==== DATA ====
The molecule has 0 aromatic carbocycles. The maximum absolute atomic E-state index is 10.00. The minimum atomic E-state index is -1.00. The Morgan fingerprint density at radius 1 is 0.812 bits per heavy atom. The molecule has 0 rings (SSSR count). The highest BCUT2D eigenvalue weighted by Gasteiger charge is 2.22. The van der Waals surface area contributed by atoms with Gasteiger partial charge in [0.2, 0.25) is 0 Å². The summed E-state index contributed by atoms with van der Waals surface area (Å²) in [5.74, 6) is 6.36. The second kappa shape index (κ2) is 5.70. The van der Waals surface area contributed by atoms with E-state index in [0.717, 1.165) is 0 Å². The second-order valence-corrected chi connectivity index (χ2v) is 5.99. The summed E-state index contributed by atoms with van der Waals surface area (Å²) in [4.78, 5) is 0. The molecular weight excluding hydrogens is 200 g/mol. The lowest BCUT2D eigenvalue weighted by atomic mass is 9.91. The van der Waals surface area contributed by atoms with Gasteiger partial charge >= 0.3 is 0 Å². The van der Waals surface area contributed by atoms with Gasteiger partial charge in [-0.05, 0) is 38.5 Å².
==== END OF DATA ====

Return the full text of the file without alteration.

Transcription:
The molecule has 0 aromatic carbocycles. The maximum absolute atomic E-state index is 10.00. The minimum atomic E-state index is -1.00. The Morgan fingerprint density at radius 1 is 0.812 bits per heavy atom. The molecule has 0 rings (SSSR count). The highest BCUT2D eigenvalue weighted by Gasteiger charge is 2.22. The van der Waals surface area contributed by atoms with Gasteiger partial charge in [0.2, 0.25) is 0 Å². The summed E-state index contributed by atoms with van der Waals surface area (Å²) in [5.74, 6) is 6.36. The second kappa shape index (κ2) is 5.70. The van der Waals surface area contributed by atoms with E-state index in [0.717, 1.165) is 0 Å². The second-order valence-corrected chi connectivity index (χ2v) is 5.99. The summed E-state index contributed by atoms with van der Waals surface area (Å²) in [4.78, 5) is 0. The molecular weight excluding hydrogens is 200 g/mol. The lowest BCUT2D eigenvalue weighted by atomic mass is 9.91. The van der Waals surface area contributed by atoms with Gasteiger partial charge >= 0.3 is 0 Å². The van der Waals surface area contributed by atoms with Gasteiger partial charge in [-0.05, 0) is 38.5 Å².